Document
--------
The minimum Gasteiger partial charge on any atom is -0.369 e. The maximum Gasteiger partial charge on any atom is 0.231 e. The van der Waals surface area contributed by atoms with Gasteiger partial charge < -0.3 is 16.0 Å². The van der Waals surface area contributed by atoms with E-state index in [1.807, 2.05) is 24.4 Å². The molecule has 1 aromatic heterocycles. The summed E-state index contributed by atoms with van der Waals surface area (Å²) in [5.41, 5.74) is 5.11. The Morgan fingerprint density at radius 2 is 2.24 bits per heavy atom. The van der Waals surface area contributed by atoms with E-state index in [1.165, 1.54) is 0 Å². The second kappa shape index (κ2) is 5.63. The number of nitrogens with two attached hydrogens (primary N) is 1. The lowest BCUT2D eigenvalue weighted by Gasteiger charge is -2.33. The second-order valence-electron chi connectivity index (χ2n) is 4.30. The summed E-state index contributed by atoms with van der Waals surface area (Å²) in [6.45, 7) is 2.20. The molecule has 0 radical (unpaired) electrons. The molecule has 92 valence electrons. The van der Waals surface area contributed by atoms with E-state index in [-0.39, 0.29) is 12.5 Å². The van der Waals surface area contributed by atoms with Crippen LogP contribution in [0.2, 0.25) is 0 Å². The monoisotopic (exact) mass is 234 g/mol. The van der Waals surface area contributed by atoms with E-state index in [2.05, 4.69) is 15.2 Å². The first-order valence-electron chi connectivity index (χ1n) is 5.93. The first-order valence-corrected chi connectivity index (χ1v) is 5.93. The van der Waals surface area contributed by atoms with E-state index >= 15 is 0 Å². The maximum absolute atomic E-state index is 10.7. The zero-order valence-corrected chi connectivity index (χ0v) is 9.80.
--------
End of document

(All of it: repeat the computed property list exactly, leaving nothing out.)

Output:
The minimum Gasteiger partial charge on any atom is -0.369 e. The maximum Gasteiger partial charge on any atom is 0.231 e. The van der Waals surface area contributed by atoms with Gasteiger partial charge < -0.3 is 16.0 Å². The van der Waals surface area contributed by atoms with E-state index in [1.807, 2.05) is 24.4 Å². The molecule has 1 aromatic heterocycles. The summed E-state index contributed by atoms with van der Waals surface area (Å²) in [5.41, 5.74) is 5.11. The Morgan fingerprint density at radius 2 is 2.24 bits per heavy atom. The van der Waals surface area contributed by atoms with E-state index in [1.165, 1.54) is 0 Å². The second kappa shape index (κ2) is 5.63. The number of nitrogens with two attached hydrogens (primary N) is 1. The lowest BCUT2D eigenvalue weighted by Gasteiger charge is -2.33. The second-order valence-electron chi connectivity index (χ2n) is 4.30. The summed E-state index contributed by atoms with van der Waals surface area (Å²) in [6.45, 7) is 2.20. The molecule has 0 radical (unpaired) electrons. The molecule has 92 valence electrons. The van der Waals surface area contributed by atoms with E-state index in [-0.39, 0.29) is 12.5 Å². The van der Waals surface area contributed by atoms with Crippen LogP contribution in [0.2, 0.25) is 0 Å². The monoisotopic (exact) mass is 234 g/mol. The van der Waals surface area contributed by atoms with E-state index in [2.05, 4.69) is 15.2 Å². The first-order valence-electron chi connectivity index (χ1n) is 5.93. The first-order valence-corrected chi connectivity index (χ1v) is 5.93. The van der Waals surface area contributed by atoms with E-state index >= 15 is 0 Å². The maximum absolute atomic E-state index is 10.7. The zero-order valence-corrected chi connectivity index (χ0v) is 9.80.